Engineering brought to life for primary school pupils in UWE Bristol collaboration

Issue date: 08 June 2016

Engineering project

An exciting collaboration between the University of the West of England (UWE Bristol), Yamazaki Mazak UK Ltd and a city primary school saw 242 children enjoy a hands-on taste of engineering.

With funding from the Institution of Engineering and Technology and the Institution of Mechanical Engineering, the project brought trainee primary school teachers together with engineering apprentices to lead activities in May Park Primary School in Bristol today (Wednesday 8 June).

In a follow-on event, all of the children involved will visit the European Technology Centre at Mazak European Headquarters, based in Worcester, to see real engineering in action and present their work to staff at the company.

Together, the apprentices and trainee teachers have prepared a set of activities that the children will complete in a one day challenge. Through building mini-vacuum cleaners, testing floating platforms and exploring flight, the children aged between eight and 11 will learn about the skills, challenges and excitement of engineering.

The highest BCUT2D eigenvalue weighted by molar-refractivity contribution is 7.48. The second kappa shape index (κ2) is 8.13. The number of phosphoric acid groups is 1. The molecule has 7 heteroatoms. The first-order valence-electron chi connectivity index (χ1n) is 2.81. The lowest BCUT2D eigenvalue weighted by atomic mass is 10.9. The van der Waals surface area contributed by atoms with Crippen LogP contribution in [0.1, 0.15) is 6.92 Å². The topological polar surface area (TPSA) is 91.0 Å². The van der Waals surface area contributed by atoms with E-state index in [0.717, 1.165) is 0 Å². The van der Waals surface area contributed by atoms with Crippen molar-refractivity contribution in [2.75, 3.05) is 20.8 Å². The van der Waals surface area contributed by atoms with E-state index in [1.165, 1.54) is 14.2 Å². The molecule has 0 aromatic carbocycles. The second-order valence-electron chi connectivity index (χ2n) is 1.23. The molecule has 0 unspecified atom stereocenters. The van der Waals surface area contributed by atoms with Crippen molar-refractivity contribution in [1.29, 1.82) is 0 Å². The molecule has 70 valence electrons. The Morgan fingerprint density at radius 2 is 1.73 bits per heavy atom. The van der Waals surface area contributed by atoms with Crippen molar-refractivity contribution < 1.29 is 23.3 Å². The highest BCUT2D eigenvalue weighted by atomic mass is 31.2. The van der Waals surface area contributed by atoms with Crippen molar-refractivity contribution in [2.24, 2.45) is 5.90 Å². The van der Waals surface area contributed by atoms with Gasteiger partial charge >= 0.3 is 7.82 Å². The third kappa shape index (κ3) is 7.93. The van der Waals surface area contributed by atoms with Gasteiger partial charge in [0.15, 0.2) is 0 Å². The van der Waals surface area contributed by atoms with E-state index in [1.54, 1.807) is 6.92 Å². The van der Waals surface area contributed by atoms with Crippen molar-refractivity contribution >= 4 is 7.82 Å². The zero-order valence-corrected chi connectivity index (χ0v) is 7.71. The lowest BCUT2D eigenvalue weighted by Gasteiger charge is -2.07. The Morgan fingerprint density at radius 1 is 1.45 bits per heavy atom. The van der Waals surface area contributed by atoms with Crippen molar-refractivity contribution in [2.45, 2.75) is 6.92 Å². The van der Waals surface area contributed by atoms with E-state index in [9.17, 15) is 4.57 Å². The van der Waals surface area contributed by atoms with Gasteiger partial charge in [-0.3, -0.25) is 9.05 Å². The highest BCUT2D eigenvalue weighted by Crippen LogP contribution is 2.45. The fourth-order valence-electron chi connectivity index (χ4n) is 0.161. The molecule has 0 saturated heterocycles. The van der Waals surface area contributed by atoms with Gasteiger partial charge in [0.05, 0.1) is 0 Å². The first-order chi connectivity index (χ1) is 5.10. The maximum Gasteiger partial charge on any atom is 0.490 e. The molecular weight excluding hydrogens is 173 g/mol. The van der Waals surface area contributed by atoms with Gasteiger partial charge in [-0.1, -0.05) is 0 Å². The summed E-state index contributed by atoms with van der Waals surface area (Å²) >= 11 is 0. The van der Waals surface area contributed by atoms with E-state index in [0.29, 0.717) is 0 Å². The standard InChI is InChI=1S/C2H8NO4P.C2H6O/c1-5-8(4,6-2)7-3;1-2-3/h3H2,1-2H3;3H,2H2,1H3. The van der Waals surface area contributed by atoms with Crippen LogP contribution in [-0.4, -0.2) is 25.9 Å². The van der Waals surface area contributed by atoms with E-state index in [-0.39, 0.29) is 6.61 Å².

The project has been developed by staff from the UWE Education and Childhood Department, the Faculty of Environment and Technology, Science Communication Unit and Mazak, world leaders in machine tooling. The project draws on previous UWE Bristol collaborative projects EU Engineer and 'Children as Engineers' to enhance primary education through real world experience and contact with professionals.

Dr Corra Boushel, from the UWE Science Communication Unit, said: “This project has a big impact on the children, who get to meet real engineers and learn a huge amount through the activities.

“Importantly, it also gives the trainee teachers involved an opportunity to develop their knowledge of engineering and science, so that they can share this with future generations of school children after their degree at UWE Bristol. The apprentices develop their communication skills and get to share their enthusiasm with other professionals and children, so it's a three-way-win.”

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